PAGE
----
Delusions of Grandeur


Over the three years I spent working in the housebuilding industry in England, Keith, Garry and I worked on numerous sites, not always together. My last job was back with Keith once more, as back-up forky on a site southeast of Arundel in a little place called Angmering. The houses were in the higher end of the market in terms of value, half a million quid bought you a narrow two, or three storey brick box, with a postage stamp for a back garden and usually only a hard stand to park your car, because the garage supplied would have struggled to accommodate a couple of bicycles!

Personally I would not give you ten pence for one of those dwellings; to call them a house is laughable. Back in New Zealand the average double garage is much bigger, not to mention better built!

Steve the site forky was in his early sixties and lived locally four miles away in Littlehampton on the south coast. Because of tight financial constraints within the company, he and I were paid by the brickies while being employed by the building company. Confused? I didn’t care just so long as I got paid.

Steve thought he was indispensable on site. To that end, he was always coming up with reasons to get rid of any competition for his job.

Once it was made abundantly clear to him that I was only there for a few short months, he abandoned any thoughts he may have had to get rid of me. If there was an award for being the roughest forky on any given building site, then I would have no hesitation in nominating Steve, despite him informing me that he was “the safest forklift driver on any site.” I have never met anyone who handled a telescopic the way he did, or that could destroy so much building material in one day! He drove like a maniac around the site, totally disregarding the 10 mph speed limit.

Despite everything, once the ground rules had been established, he and I got on just so long as I let him continue to believe that he was ‘numero uno’ on site. As I was returning to New Zealand for a while I made it abundantly clear that I was not interested in playing his silly games.

Steve would arrive on site and unlock well before seven in the morning, partly because of his abiding belief that he was the ‘site agent’ in charge, not my mate Keith, and therefore responsible for the whole building site, and then he would sit in his cosy little domain until we all turned up. At the ten o’clock break, he often used to cook the pair of us a breakfast of bacon and egg, or steak banjo’s and a cup of hot steaming coffee or tea as we sat in the tiny room yarning and relaxing for a quarter of an hour, surrounded by brooms and other bits and pieces, or until a truck arrived with a delivery.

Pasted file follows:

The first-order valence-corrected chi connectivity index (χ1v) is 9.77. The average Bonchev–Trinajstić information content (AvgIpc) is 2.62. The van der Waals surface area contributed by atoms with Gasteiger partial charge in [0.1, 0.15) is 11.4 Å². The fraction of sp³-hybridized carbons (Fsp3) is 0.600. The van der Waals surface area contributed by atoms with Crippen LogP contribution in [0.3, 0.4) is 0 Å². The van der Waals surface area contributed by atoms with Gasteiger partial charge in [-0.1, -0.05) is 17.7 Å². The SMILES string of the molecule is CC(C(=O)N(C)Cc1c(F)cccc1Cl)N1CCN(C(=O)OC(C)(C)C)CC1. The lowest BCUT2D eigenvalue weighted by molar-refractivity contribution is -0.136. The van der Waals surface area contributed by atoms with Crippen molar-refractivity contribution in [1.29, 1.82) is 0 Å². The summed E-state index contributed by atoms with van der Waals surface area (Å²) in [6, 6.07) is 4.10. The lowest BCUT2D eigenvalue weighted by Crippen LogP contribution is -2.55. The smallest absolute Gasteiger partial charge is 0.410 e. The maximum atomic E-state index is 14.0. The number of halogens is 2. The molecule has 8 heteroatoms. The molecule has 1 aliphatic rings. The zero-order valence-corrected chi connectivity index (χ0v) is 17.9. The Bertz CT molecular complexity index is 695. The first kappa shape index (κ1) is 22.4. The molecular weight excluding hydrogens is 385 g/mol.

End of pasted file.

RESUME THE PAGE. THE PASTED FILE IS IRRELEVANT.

A few minutes before the brickies would get underway around seven-thirty, he would go out and start up his 12 metre telescopic, and I would start up the 9 metre. In his mind, because he was ‘site agent’, he had to have the biggest one.

Despite being fairly new, both telescopics were generally in a poor state of repair. As it was winter and we were experiencing bitter icy winds, a lot of driving rain and the occasional snow flurry, getting the engine and hydraulics warm before work, not only made good sense but made our job a lot safer.

The site was tiny by comparison to others I had worked on, but the number of houses squeezed into it was about the same. In that particular area of the south coast a lot of the new housing developments were being built to cater for the high end of the London commuter market.

I tell you this – if the industry carries on building the way they were then, pretty soon there will be no more countryside left!

The site had originally been a mushroom farm and the extensive pile of rich fertilised black dirt removed from it by the groundworkers lay in one corner of a muddy expanse of rough ground behind us on another site.

Steve always insisted that it was his job to look after the brickies, “I’ll do that son,” he’d say. “You take care of the rest!” This in effect meant I was the one doing all the work across the site. You normally found Steve sitting in his cab, yarning with someone in his imagined capacity as ‘site agent’, while blocking the road with his telescopic, preventing the punters already living in their new homes from going to work, while some poor unfortunate chippy, electrician or brickie was trapped inside the man-cage on the end of the fully extended boom, twelve metres up in the air beside a building, while I had to drop whatever I was doing to cover for him! I didn’t mind too much as it meant my day went quicker and I was constantly on the move.